Pacific Rim: Impressive Monster Movie

First come first: “Pacific Rim” is one of the more satisfying and impressive spectacles this summer, offering a feast to the eyes, largely due to the idiosyncratic vision of the brilliant director Guillermo Del Toro (“Pan’s Labyrinth”).

The movie might have been called “They Came from Beneath,” to paraphrase the title of the popular sci-fi, “They Came from Outer Space.”

As is clear by now, De Toro, unlike Michael Bay and other heck craftsmen who make expensive, effects-driven spectacles, is a visionary director who knows that you cannot construct a whole movie, not even one that’s rated PG-13, on magnificent creatures and glorious CGI, which are both truly extraordinary by the current standards.

Thus, “Pacific Rim” does not just unfold as a series of thrilling set-pieces, but also manages (to a large degree of success) to lend some humanity to the tale and thus make it more involving on an emotional level.

If the technical execution is ultra-sophisticated, the narrative is not. In fact, the premise is rather simple: Huge scary beasts known as kaiju have wreaked havoc on earth, and as a result, Mankind reacted by creating their own beasts, the Jaegers, giant warrior robots, which are manipulated by telepathically-connected navigators.

The protagonist is a navigator, Raleigh Becket (Charlie Hunnam), who has lost his brother during the film’s prelude, which is narrated and represents one of the weakest segments of the film.

But Del Toro is a shrewd filmmaker who knows that verbose voice-overs and length expositions get in the way of such sci-fi epics, and the movie is epic in scale and scope.

Fortunately, the more engaging plot concerns Becket, who is now a disgraced and humiliated loner, siting and waiting. But for what? Well, the Jaeger program seems to be on its last legs, and kaiju extinction of the human race is looming large on the horizon.

Well-versed in the genre of monster flicks (good and bad), which was popular in the 1950s and then brought back to life with the “Alien” series, De Toro populates his saga with familiar types—-and some of his favorite actors, such as Ron Perlamn.

There are nerdy scientists (Charlie Day, Burn Gorman), hard-stare leaders (Idris Elba) with a penchant inspirational speeches.

The former Stringer Bell bellowed rendition of “canceling the apocalypse!” is a giddy moment of pleasure, which evoked huge applause from the teenagers I was surrounded with while watching the movie.

Ultimately, what will sell “Pacific Rim” to its primary target audience is the large number of exhilarating battle scenes, some of which never before seen.

Inspired by the gorgeous-looking anime “Neon Genesis Evangelion” of the 1990s, “Pacific Rim” gives “The Transformers” franchise a run for it money. It’s a peculiar picture, numbing and involving, derivative and inventive in equal measures, but certainly worth seeing.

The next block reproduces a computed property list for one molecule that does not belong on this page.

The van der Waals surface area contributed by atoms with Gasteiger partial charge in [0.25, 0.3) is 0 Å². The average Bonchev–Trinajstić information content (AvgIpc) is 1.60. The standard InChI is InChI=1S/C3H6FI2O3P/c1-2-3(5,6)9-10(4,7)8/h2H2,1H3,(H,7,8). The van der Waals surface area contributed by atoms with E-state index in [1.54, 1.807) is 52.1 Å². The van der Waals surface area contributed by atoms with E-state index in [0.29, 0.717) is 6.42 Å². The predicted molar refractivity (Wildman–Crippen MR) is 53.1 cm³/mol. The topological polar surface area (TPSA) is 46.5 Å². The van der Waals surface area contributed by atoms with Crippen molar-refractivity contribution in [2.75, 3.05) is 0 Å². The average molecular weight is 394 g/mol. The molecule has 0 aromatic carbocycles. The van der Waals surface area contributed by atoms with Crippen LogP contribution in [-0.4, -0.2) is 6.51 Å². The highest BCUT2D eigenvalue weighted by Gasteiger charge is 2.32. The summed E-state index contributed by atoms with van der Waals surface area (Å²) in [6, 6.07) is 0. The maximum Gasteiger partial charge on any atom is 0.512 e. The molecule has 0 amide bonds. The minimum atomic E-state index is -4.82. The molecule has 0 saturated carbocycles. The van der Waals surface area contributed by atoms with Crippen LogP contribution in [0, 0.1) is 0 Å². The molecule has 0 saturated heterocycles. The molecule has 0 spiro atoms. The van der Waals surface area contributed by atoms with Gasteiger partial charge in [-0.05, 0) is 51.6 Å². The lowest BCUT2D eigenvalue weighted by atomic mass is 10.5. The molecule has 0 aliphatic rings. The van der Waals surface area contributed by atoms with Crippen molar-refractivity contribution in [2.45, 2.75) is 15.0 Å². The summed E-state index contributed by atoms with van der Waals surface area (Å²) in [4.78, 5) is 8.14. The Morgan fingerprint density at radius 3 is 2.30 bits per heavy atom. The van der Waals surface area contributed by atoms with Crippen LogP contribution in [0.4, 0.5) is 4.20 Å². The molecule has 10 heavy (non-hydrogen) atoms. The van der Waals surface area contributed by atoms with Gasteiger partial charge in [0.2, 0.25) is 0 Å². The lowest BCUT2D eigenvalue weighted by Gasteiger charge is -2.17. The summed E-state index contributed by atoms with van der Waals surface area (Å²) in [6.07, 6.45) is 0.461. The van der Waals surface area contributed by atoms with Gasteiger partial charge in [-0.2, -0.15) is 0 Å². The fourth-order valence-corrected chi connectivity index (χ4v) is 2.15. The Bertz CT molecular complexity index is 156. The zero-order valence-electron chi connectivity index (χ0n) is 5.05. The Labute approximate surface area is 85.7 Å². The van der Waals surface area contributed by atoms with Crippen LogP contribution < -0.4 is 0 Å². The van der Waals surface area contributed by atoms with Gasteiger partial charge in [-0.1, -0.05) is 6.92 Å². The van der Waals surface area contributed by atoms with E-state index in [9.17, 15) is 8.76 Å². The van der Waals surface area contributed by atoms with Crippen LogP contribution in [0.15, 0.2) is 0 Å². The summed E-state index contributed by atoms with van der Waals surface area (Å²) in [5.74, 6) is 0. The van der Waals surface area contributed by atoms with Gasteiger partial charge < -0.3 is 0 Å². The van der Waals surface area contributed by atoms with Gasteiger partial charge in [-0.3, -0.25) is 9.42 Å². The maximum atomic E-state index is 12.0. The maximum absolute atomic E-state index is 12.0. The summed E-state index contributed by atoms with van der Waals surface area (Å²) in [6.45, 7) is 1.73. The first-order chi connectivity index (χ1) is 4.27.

The initial Kaiju-Jaeger showdown along the Alaska coast during a nocturnal hurricane, which takes almost a reel, depicts hotshot pilot Beckett and his older brother Yancy (Diego Klattenhoff) battle an aggressive beast, with enormous jaws that can even break metal. It turns out that it takes two to control a Jaeger, sort of a mental exchange between two brains. The Kaiju has the capability to change his nature and transform his shape, which leads Beckett to believe that a higher, rational intelligence is behind the seemingly random assaults.

As is the norm with such stories, the disillusionment and dropping out of Beckett are temporary. Jaeger force commander Stacker Pentecost (played by Idris Elba) pulls Beckett out of desperation and passivity to co-pilot one of the four remaining Jaegers in a last effort to vindicate the program and save the world from dinosaur descendants. At first, hesitant and reluctant to share his knowledge with others, Beckett eventually is mobilized and rallies for the cause.

After a martial arts contest, Beckett with beautiful Japanese candidate Mako Mori (Rinko Kikuchi, who was Oscar nominated for Innaritu’s “Babel”), who has a secret that must be exorcised before she can fly.

Freudian psychology in the plot appears in the father-son pilot team (Max Martini and Rob Kazinsky) versus Raleigh, while the Russian and Chinese Jaeger units get very short shrift.

By contrast, the two scientists who are, of course, in disagreement over the source of the Kaiju and how to defeat them, offer comic relief, especially as they are played by a manic Charlie Day and an eccentric Burn Gorman. Adding to wayward weirdness is del Toro regular Ron Perlman, member of the Hong Kong underground.

As you may have seen in one of the promo trailers, there are inspirational speeches and declarations, such as Pentecost’s macho bravado claim: “Today we are canceling the apocalypse!” After which you wanna say, Really? No more post-apocalyptic dystopian sci-fi sagas from Hollywood?

Warner Bros. Release
Production: Legendary Pictures, DDY
Cast: Charlie Hunnam, Idris Elba, Rinko Kikuchi, Charlie Day, Rob Kazinsky, Max Martini, Clifton Collins Jr., Burn Gorman, Ron Perlman
Director: Guillermo del Toro
Screenwriters: Travis Beacham, Guillermo del Toro, story by Travis Beacham
Producers: Thomas Tull, Jon Jashni, Guillermo del Toro, Mary Parent
Executive producer: Callum Greene
Director of photography: Guillermo Navarro
Production designers: Andrew Neskoromny, Carol Spier
Costume designer: Kate Hawley
Editors: John Gilroy, Peter Amundson
Music: Ramin Djawadi
Visual effects supervisors: John Knoll, James E. Price
PG-13 rating, 131 minutes